Adventures in Etymology – Nogging

In today’s Adventure in Etymology we’re looking at the word nogging.

Studio / Stwdio
This photo shows the studio that is being built in my garden. The noggings are the short pieces of wood that have been fitted between the long beams, according to my builder.

A nogging [ˈnɒɡɪŋ] is:

  • a short horizontal timber member used between the studs of a framed partition
  • masonry or brickwork between the timber members of a framed construction
  • a number of wooden pieces fitted between the timbers of a half-timbered wall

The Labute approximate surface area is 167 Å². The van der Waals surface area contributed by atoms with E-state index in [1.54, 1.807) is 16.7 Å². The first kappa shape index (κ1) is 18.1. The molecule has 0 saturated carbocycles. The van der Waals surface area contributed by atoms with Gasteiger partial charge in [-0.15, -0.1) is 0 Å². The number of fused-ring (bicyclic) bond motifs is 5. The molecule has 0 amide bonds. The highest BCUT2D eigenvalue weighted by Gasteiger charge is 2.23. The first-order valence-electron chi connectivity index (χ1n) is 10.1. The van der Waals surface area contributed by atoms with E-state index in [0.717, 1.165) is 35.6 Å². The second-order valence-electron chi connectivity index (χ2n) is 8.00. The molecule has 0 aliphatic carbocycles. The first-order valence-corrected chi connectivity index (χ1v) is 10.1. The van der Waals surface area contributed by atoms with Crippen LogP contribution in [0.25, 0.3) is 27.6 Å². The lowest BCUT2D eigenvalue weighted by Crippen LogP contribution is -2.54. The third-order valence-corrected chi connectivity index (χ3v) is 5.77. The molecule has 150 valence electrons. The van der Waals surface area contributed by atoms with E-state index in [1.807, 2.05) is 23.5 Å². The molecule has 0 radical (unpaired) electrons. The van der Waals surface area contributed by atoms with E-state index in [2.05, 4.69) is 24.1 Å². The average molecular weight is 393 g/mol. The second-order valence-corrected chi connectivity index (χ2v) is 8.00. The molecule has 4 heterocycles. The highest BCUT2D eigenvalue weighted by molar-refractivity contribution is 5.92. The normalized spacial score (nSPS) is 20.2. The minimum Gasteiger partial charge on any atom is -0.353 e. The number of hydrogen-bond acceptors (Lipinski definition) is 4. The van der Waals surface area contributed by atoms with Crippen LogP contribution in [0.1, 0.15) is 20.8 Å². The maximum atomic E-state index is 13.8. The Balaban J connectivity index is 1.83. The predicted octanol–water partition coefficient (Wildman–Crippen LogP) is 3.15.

A nogging is also known as a nog or dwang (in Scotland and New Zealand), and comes from the verb to nog (to fill in with brickwork, to fasten with treenails) [source].

It is unclear where nogging or nog come from – possibly from Scots, where the noun nog means a peg, pin or small block of wood, and the verb to nog means to drive in a peg, post or the like [source]

Nogging should not be confused with noggin (a small mug, cup or ladle; a small measure of spirits or a slang word for head), the origins of which are unknown [source].

Here’s a video I made of this information:

Video made with Doodly – an easy-to-use animated video creator [affiliate link].

I also write about words, etymology, and other language-related topics, on the Omniglot Blog, and I explore etymological connections between Celtic languages on the Celtiadur.

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